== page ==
Mum sparks outrage, living with ADHD

Jenny Young is in her kitchen, listening to a radio phone-in show.

Jenny makes a startling declaration that if her ten-year-old-son Ryan were a dog, she would have him put down. One caller says she doesn’t deserve Ryan, who has severe learning difficulties and ADHD.

She said she is the main target of his frustration and that if Ryan, who has the mental age of a two-year-old, were her husband they would have divorced by now. In fact, Ryan's problems were partly the cause of her own marriage breakdown with Ryan's father.

She added that people should not judge her for her comments until they have heard her story.

Jenny said that she used the example of putting a dog down because she has a member of the family who went through the traumatic experience of having their dog put to sleep after they could not control its violence.

"It was a horrendous traumatic experience for the whole family. They worked really, really, hard and did everything they could possibly do for [the dog]," she said.

"They spent lots of money and put lots of effort in and ultimately they had the choice to have her put down.

"I don't liken Ryan and the dog exactly but there is a choice. When you have a dog that behaves [violently] and might attack you any minute, you have a choice.

"I wouldn't be without Ryan but [ I was trying to make the point] that when you're the mother of a child like Ryan there is no choice. There isn't a refuge for battered mums - you have to get on with it."

Jenny, whose three other children also have ADHD, is unrepentant about the comments that have provoked such outrage — and, as we talk, it’s clear there are plenty more where those came from.

She says she wants Ryan moved out of the three-bedroom terrace house she owns in Hertfordshire and into residential care.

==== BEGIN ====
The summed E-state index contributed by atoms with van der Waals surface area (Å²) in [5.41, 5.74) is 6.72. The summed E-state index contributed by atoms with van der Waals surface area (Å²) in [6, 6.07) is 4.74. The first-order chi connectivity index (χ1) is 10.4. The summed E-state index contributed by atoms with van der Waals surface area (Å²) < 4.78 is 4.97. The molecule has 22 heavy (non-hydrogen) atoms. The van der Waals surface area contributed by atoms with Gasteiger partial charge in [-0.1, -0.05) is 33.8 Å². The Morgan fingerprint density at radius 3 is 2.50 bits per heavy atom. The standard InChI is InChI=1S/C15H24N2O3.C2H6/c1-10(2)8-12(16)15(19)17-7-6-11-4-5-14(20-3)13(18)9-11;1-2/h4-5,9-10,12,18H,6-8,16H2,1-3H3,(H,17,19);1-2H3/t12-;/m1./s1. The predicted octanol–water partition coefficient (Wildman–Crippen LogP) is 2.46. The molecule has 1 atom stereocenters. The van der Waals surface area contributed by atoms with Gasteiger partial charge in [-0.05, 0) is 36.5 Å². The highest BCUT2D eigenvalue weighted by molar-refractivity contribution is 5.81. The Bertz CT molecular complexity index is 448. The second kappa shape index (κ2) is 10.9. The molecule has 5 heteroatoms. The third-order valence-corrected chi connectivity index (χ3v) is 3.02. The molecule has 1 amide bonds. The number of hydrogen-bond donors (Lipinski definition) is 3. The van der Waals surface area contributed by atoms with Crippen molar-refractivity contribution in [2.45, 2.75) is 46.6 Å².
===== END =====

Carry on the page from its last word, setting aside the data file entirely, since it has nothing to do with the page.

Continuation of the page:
‘I don’t want to be doing this when I’m 80 and he’s 40,’ she says. ‘You see people like that and they just look exhausted.

Jenny said she grieved for Ryan when he was diagnosed with ADHD and severe learning difficulties.

"You don't love your child any less but it's a bit like going on holiday and not arriving in the place you expected. It's a lovely place, but not what you expected," she said.

But she went on to explain that 99 per cent of the time Ryan is adorable and is violent and unpredictable for only one per cent.

"And I think most parents would say same thing. There are two sides to him. The biggest problem is the unpredictability," she said.

"He can be gorgeous all day and then I can squat down to give him a cuddle and he might bite me or scratch me or knock my glasses off or punch me. At least every day I get punched in the face."

While many parents and experts will testify to the prevalence of ADHD, others are sceptical, suggesting that it is merely an excuse for a lack of discipline and lazy parenting.

Jenny is quite certain that ADHD is real, and was even diagnosed with it herself when she was 40.

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